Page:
Katie Evans reflects on spiritual direction and spiritual friendship.
I’ve just finished a two-year course on spiritual direction with Sarum College, an ecumenical centre in Salisbury. I’d like to share three things I’ve learnt:
- My images* of God shape my intention in spiritual direction conversations
- I’m still me (and that’s fine)
- I’m watering roots, not tugging branches
These are all very personal and subjective, I’ll try to explain what they mean to me.
I experience a sense of spaciousness in which I am gently held. The nature of that spaciousness is tender, loving. I believe this is there for everyone. If I call this ‘God’ I would say that God is a God who listens as well as speaks, and that listening in itself is communicative – not passive. So my hope in a spiritual direction conversation is that my conversation partner and I listen ourselves into awareness of that loving spaciousness.
Watering my roots.
When I signed up for the course I was worried about two things: I don’t find it easy to make conversation and get to know people. In particular, I rarely talk about my faith and when I do I tend to blush furiously, wave my hands a lot, get tongue tied, or defensively make a joke of it. Put together, this sounds like a recipe for disaster in a spiritual director! Two years on I’m still me, still an introvert and tongue tied about spirituality. But surprisingly I’ve found this isn’t necessarily a barrier to having spiritual direction conversations. This feels liberating.
I would love for spiritual direction, in the sense of making space and listening to conversation partners speak about what is meaningful to them, to be part of my life. I’m tentatively exploring what form this will take for me. There are two ‘textbook’ models: the first is of a spiritual direction relationship in which a director listens to a directee and the two probably don’t know each other outside of those conversations.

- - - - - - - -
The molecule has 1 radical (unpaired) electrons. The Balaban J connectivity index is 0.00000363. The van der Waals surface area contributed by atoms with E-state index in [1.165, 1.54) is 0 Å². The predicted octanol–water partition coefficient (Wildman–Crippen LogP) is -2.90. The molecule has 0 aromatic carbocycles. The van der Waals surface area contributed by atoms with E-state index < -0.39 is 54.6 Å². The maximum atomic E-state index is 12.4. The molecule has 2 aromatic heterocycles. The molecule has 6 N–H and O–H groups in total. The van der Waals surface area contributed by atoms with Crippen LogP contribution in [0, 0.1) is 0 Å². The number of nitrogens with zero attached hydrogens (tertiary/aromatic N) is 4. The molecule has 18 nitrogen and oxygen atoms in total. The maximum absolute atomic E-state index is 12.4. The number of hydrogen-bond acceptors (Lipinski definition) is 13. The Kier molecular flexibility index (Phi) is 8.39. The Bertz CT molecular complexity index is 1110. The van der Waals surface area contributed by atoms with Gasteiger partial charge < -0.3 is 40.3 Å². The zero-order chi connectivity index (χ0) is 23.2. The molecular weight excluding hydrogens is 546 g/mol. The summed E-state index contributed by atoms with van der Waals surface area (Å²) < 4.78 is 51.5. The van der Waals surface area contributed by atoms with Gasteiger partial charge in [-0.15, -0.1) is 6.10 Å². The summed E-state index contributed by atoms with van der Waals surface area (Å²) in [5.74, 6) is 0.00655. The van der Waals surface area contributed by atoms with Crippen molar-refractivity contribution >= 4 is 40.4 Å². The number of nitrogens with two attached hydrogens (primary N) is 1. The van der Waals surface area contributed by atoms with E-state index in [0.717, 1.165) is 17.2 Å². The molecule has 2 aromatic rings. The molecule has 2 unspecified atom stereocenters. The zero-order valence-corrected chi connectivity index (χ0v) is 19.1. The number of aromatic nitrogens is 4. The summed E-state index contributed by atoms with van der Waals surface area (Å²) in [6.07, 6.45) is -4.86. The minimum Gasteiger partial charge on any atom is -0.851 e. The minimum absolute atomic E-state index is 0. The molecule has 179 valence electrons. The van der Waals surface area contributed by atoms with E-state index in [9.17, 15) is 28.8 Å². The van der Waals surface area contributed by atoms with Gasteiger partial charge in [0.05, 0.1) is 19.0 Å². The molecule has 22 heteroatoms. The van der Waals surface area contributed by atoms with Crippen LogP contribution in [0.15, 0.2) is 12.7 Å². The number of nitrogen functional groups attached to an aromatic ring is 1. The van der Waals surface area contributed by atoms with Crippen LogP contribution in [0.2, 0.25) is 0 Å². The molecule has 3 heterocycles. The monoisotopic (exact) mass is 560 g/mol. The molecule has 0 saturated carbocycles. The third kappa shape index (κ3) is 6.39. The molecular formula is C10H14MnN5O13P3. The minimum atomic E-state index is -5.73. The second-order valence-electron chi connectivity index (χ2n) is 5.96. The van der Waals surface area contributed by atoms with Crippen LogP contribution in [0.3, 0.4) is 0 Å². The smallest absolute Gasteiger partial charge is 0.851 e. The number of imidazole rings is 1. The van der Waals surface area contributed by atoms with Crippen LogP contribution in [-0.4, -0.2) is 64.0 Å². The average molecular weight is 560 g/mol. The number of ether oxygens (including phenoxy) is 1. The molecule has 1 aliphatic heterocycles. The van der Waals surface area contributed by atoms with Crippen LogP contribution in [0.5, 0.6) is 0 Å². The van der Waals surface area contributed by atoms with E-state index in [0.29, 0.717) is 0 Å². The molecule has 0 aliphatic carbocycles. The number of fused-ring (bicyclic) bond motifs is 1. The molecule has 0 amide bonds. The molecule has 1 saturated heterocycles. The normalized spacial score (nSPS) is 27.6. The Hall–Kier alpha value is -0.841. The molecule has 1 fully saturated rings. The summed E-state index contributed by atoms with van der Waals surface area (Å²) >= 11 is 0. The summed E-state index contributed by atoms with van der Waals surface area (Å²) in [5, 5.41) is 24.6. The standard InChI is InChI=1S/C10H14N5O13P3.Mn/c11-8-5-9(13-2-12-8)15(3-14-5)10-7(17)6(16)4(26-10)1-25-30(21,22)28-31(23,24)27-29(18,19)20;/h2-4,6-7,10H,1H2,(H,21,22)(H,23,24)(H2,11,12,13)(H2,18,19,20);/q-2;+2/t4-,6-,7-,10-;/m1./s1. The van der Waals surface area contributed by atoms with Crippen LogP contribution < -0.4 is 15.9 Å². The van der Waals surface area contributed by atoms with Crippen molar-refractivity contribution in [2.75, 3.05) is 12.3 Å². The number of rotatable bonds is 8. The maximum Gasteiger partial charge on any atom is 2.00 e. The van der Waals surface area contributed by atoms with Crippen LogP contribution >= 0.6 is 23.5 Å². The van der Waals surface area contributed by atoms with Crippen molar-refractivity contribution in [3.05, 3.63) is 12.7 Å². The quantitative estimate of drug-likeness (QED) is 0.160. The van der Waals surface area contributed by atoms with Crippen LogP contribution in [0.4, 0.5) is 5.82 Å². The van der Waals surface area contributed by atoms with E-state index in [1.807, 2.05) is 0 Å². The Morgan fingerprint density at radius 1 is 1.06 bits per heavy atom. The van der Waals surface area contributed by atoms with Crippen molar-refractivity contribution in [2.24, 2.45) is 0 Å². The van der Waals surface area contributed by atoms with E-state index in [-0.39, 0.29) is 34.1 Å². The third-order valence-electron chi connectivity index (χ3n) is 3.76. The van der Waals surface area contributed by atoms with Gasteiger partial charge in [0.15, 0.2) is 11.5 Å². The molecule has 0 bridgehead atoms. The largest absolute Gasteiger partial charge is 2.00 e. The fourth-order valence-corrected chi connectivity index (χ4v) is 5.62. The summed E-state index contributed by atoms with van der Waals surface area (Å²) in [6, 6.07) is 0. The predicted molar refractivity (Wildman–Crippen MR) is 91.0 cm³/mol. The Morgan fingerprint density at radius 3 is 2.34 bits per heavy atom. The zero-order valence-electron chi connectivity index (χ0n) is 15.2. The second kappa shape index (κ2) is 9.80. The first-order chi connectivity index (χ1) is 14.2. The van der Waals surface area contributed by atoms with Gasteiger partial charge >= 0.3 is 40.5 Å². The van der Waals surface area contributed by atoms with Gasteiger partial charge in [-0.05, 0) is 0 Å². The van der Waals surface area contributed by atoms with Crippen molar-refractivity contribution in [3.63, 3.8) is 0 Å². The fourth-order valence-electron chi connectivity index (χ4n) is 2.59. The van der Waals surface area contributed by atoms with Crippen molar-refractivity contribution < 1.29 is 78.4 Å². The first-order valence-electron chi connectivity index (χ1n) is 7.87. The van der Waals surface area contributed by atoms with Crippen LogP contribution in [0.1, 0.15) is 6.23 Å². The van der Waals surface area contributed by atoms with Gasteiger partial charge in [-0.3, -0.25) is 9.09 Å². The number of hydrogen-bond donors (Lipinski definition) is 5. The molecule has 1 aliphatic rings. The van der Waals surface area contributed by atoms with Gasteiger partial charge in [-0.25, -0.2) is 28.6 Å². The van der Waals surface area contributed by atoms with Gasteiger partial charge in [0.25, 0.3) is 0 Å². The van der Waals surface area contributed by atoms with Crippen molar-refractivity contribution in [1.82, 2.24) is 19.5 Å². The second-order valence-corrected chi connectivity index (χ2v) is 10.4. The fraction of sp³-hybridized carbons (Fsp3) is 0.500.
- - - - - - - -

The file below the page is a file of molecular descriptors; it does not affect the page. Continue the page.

The second model is of spiritual friendship – this is more familiar to Quakers. Two friends meet in a mutual relationship to listen to and support each other in their spiritual life. I find I’m drawing on elements of both models. There is real value in the traditional ‘one-way’ spiritual direction model because it clearly sends the message to the directee that there is space for them. This can be particularly important for people who are usually helpers and carers and might not otherwise take space for themselves. But I want to run a mile from the stereotype of a clinically distant director coolly diagnosing a directee’s spiritual state and prescribing advice!
This is just a stereotype: generally spiritual directors avoid this hierarchical dynamic. But I’m not sure I have it in me to start a healthy spiritual direction relationship from scratch with someone I’ve never met before. So that puts me closer to the spiritual friendship model, where two friends agree that prayerful listening and conversation about their spiritual lives will be part of their friendship. Is it possible to maintain this sort of relational equality but with one person primarily the ‘talker’ and one person the ‘listener’? I hope so.
My sense is that whatever part spiritual direction/friendship conversations have to play in my life, it will come as gift – not something I can timetable. For now, my part is to water roots, not anxiously tug at leaves and branches. For me that means trying to practice hospitable presence: being with people in a way that doesn’t shy away defensively or grasp manipulatively, a way that creates a little space in which we might get a glimpse of that underlying loving spaciousness.
Katie Evans, July 2017
* Perhaps I shouldn’t call these ‘my’ images! The concept of spaciousness comes from Martin Laird’s book Into the Silent Land, and the conviction that God is a God who listens comes from Rachel Muers’ book Keeping God’s Silence.